Heretics – Chapter 17: On the Wit of Whistler

Heretics

I am continuing my journey through G.K. Chesterton’s Heretics. Pride takes many forms, but it places the self above others. Sometimes pride comes in one seeing themselves as smarter than others, but other times as more caring than others. In other forms it is seen as being beyond what holds others back – this is one of the most deadly variants of pride.

Heresy exposed: Feeling beyond morality and thus beyond humanity itself.

Summary of Chapter:

There has been a battle for a very long time between the head-heart people and the heart-head people. Both use rationality and emotion but in different orders and with different hierarchies. The head-heart people tend to be the ‘Spocks’ but the heart-head people tend to be ‘starving artists’. Both are in error as one is a ‘man without a chest’ as C.S. Lewis would state and the other is a ‘chest without being a man’. The error in both is that they are out of balance but put their point of view as better than the other. They also state that their virtues are better than the other (as well as what was done in the past). Chesterton takes an issue with that claim.

Unquestionably it is a very common phrase of modern intellectualism to say that the morality of one age can be entirely different to the morality of another. And like a great many other phrases of modern intellectualism, it means literally nothing at all. If the two moralities are entirely different, why do you call them both moralities? It is as if a man said, “Camels in various places are totally diverse; some have six legs, some have none, some have scales, some have feathers, some have horns, some have wings, some are green, some are triangular. There is no point which they have in common.” The ordinary man of sense would reply, “Then what makes you call them all camels? What do you mean by a camel? How do you know a camel when you see one?” Of course, there is a permanent substance of morality, as much as there is a permanent substance of art; to say that is only to say that morality is morality, and that art is art. An ideal art critic would, no doubt, see the enduring beauty under every school; equally an ideal moralist would see the enduring ethic under every code.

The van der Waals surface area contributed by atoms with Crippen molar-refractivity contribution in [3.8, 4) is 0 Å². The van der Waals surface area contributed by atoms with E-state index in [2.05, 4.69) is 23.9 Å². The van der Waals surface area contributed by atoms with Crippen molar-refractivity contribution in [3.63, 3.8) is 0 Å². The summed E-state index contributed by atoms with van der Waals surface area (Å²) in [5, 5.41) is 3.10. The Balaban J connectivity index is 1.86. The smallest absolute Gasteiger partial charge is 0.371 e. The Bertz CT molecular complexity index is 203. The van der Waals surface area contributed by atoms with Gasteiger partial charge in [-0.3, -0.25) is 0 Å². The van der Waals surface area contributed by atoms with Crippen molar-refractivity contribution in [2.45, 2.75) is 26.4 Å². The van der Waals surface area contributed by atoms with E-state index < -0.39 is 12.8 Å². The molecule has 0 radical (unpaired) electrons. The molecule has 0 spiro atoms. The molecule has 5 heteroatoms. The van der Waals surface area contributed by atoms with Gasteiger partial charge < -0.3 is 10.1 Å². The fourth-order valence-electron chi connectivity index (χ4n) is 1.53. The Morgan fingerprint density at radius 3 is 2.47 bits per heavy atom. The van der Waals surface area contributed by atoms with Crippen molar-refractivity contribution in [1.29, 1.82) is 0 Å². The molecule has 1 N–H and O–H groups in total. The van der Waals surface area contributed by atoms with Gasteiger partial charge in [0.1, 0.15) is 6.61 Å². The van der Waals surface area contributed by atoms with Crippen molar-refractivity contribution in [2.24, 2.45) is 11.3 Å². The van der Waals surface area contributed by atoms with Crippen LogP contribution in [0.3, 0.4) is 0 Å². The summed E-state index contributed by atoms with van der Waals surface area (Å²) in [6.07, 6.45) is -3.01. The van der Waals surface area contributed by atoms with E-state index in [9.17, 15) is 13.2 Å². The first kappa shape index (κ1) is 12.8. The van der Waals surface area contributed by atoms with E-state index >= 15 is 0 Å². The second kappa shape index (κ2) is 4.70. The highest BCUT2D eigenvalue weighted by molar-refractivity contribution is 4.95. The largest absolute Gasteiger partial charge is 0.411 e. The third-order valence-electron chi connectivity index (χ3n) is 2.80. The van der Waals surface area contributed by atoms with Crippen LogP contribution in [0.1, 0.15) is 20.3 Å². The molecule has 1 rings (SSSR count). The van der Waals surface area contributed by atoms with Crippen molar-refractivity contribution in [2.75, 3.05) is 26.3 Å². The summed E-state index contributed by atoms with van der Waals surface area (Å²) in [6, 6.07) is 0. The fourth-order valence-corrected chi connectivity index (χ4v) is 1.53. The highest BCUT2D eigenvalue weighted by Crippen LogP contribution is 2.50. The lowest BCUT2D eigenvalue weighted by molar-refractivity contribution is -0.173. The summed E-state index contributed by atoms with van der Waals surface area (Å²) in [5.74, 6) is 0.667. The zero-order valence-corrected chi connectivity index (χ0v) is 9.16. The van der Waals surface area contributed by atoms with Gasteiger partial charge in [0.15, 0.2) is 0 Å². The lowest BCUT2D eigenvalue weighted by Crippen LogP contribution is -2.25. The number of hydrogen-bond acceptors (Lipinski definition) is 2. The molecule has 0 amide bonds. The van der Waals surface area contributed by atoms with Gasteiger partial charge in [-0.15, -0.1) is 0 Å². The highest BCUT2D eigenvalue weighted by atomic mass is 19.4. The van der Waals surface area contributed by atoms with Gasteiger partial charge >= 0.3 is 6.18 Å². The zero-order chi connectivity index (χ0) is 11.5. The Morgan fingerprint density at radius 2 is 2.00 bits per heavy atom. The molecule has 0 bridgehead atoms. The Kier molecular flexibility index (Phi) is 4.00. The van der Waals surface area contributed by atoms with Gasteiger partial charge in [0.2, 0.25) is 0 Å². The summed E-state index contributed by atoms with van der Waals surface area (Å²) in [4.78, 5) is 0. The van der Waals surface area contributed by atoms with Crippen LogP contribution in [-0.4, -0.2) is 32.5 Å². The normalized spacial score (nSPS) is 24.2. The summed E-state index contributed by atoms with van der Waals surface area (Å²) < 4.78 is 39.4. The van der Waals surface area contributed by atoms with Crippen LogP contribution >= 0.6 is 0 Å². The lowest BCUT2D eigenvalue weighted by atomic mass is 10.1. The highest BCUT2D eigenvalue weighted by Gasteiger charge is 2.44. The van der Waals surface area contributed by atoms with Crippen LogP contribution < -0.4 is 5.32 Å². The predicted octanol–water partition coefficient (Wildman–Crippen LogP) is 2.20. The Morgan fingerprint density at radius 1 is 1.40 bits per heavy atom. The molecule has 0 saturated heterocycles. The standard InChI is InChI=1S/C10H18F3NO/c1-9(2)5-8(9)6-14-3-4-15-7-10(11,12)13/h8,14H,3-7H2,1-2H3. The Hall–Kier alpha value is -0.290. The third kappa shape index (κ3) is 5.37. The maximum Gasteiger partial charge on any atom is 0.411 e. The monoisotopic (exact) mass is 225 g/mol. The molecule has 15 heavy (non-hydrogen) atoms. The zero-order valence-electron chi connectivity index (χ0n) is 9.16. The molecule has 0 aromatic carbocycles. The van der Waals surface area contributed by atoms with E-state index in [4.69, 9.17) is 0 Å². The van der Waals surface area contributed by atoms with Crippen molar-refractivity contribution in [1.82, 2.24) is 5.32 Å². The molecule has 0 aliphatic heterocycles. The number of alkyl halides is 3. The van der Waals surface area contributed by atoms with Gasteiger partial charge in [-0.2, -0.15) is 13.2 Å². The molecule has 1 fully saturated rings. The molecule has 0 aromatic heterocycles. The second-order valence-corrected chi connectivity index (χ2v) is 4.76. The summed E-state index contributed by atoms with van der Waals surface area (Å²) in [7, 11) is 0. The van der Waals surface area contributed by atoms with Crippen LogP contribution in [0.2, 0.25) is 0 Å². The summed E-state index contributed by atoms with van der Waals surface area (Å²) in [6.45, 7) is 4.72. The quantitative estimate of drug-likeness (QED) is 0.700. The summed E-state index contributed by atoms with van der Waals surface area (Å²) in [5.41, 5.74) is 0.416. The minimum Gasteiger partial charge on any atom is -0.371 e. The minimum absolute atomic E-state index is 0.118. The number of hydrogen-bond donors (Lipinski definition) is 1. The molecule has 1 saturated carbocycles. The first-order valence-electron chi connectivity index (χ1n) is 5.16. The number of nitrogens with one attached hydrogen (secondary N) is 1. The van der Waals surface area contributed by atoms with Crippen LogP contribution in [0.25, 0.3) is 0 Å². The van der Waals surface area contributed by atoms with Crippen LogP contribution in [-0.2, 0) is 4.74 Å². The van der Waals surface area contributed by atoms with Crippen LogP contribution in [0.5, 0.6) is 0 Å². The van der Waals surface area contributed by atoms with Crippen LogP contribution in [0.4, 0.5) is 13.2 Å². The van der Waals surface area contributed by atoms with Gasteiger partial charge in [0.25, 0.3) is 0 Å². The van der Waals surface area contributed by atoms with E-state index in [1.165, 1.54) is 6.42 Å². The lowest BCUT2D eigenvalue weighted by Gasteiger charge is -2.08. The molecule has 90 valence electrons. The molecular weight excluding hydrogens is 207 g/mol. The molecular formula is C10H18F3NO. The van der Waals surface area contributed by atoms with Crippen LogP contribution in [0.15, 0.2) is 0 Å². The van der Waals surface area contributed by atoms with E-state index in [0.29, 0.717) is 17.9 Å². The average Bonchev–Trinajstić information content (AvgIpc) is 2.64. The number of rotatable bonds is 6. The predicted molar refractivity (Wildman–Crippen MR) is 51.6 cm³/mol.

[…]

This bias against morality among the modern aesthetes is nothing very much paraded. And yet it is not really a bias against morality; it is a bias against other people’s morality.

Both sides use art and writing, and both sides use satire to focus on the issues of each. This art form is a good thing but only if used in the correct way. according to Chesterton there are three great classes of satirists.

There are three distinct classes of great satirists who are also great men –that is to say, three classes of men who can laugh at something without losing their souls. The satirist of the first type is the man who, first of all enjoys himself, and then enjoys his enemies. In this sense he loves his enemy, and by a kind of exaggeration of Christianity he loves his enemy the more the more he becomes an enemy. He has a sort of overwhelming and aggressive happiness in his assertion of anger; his curse is as human as a benediction. Of this type of satire the great example is Rabelais. This is the first typical example of satire, the satire which is voluble, which is violent, which is indecent, but which is not malicious. The satire of Whistler was not this. He was never in any of his controversies simply happy; the proof of it is that he never talked absolute nonsense. There is a second type of mind which produces satire with the quality of greatness. That is embodied in the satirist whose passions are released and let go by some intolerable sense of wrong. He is maddened by the sense of men being maddened; his tongue becomes an unruly member, and testifies against all mankind. Such a man was Swift, in whom the saeva indignatio was a bitterness to others, because it was a bitterness to himself. Such a satirist Whistler was not. He did not laugh because he was happy, like Rabelais. But neither did he laugh because he was unhappy, like Swift. The third type of great satire is that in which he satirist is enabled to rise superior to his victim in the only serious sense which superiority can bear, in that of pitying the sinner and respecting the man even while he satirises both. Such an achievement can be found in a thing like Pope’s “Atticus” a poem in which the satirist feels that he is satirising the weaknesses which belong specially to literary genius. Consequently he takes a pleasure in pointing out his enemy’s strength before he points out his weakness. That is, perhaps, the highest and most honourable form of satire. That is not the satire of Whistler. He is not full of a great sorrow for the wrong done to human nature; for him the wrong is altogether done to himself.